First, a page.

A 21-year-old female and a 24-year-old male are Hopkinsville’s second and third cases of coronavirus disease 2019.

The first local COVID-19 case was a 61-year-old female who tested positive last Thursday.

Christian County Health Department and Jennie Stuart Health officials shared the additional two cases Sunday and Monday afternoon via teleconference with local media.

CCHD Executive Director Kayla Bebout said the 21-year-old female is in direct contact with the 24-year-old male who was announced presumptive positive Sunday.

Bebout did not say if they live or work together; however, direct exposure is being within close contact for more than 20 minutes.

“There has been direct contact between the 24-year-old male and the 21-year-old female that was confirmed by the state lab today,” Bebout said Monday.

“We are still under the investigation process to find out their surroundings,” she noted. “We’re trying to investigate where they have been.”

All three local cases of COVID-19 are in self-isolation and being monitored by CCHD epidemiology staff. None had been hospitalized as of Monday evening.

Bebout said the young woman was tested Sunday at Jennie Stuart Medical Center’s emergency department, and her results returned around 2:30 p.m. Monday from the Kentucky state lab.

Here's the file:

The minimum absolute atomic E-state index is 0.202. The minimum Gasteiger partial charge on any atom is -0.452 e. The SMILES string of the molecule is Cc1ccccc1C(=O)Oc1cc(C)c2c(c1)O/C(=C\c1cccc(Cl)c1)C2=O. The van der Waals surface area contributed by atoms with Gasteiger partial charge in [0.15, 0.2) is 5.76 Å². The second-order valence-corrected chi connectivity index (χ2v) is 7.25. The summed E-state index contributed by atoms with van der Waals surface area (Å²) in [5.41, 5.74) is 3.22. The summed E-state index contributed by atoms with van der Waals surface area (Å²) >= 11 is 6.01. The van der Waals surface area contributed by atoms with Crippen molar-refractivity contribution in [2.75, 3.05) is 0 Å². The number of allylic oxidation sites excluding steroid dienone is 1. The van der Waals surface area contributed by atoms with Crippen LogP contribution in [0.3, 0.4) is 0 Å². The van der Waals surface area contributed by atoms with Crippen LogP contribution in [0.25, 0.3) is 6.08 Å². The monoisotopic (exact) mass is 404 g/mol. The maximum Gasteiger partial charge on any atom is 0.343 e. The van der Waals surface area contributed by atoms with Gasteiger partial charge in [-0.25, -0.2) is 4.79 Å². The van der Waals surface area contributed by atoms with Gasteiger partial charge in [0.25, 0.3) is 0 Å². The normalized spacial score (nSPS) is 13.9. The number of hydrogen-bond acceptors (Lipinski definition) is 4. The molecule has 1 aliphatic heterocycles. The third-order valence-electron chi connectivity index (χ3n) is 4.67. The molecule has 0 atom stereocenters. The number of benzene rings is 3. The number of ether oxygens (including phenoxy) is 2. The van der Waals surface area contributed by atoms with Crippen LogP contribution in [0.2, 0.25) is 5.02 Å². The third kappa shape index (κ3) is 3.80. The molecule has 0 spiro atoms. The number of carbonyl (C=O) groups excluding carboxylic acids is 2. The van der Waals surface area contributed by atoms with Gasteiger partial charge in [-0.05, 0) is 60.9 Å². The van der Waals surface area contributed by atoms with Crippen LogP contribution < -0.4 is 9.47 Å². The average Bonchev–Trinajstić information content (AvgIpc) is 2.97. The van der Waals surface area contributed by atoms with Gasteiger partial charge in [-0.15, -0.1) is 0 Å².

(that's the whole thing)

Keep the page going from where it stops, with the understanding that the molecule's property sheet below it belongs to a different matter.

The male was also tested by a local physician, but his test was sent to a commercial lab and must be verified by the state lab before being confirmed positive. CCHD was made aware of the man’s results Saturday evening.

Hopkinsville Community College announced Sunday that the presumptive positive male is an employee at the college.

“On Sunday, March 22, Hopkinsville Community College (HCC) leadership was made aware that a college employee has received a presumptive positive for COVID-19,” the news release states. “According to the Christian County Health Department, the test is categorized as presumptive due to the fact that the test was given at a new testing facility, which requires verification from the State.”

Bebout shared Sunday that health department staff have been able to reach all but one of the man’s direct contacts.

“They have called and left messages with this individual, and we are trying to do what we can to reach that person,” Bebout said.

Jennie Stuart Health President/CEO Eric Lee said the Express Lab on Eagle Way, which has been set up as a drive-thru screening and testing site for COVID-19, will be open again this week.

However, drive-thru testing will not be done Tuesday due to the forecast of severe weather.

“Anyone feeling ill should isolate at home, and when the center opens Wednesday, they can come,” said Dr. Keith Toms, of Generations Primary Care and vice president of provider services at Jennie Stuart.

Toms reported that 79 people were assessed Monday and 96 patients utilized the Express Lab on Friday when it opened to the community.

Thirty COVID-19 tests were administered based on patients’ symptoms Friday, and “about a third” of Monday’s patients were tested, he said.

“The samples we drew on Friday have not resulted yet. We don’t know any results from those yet,” Toms said Monday afternoon.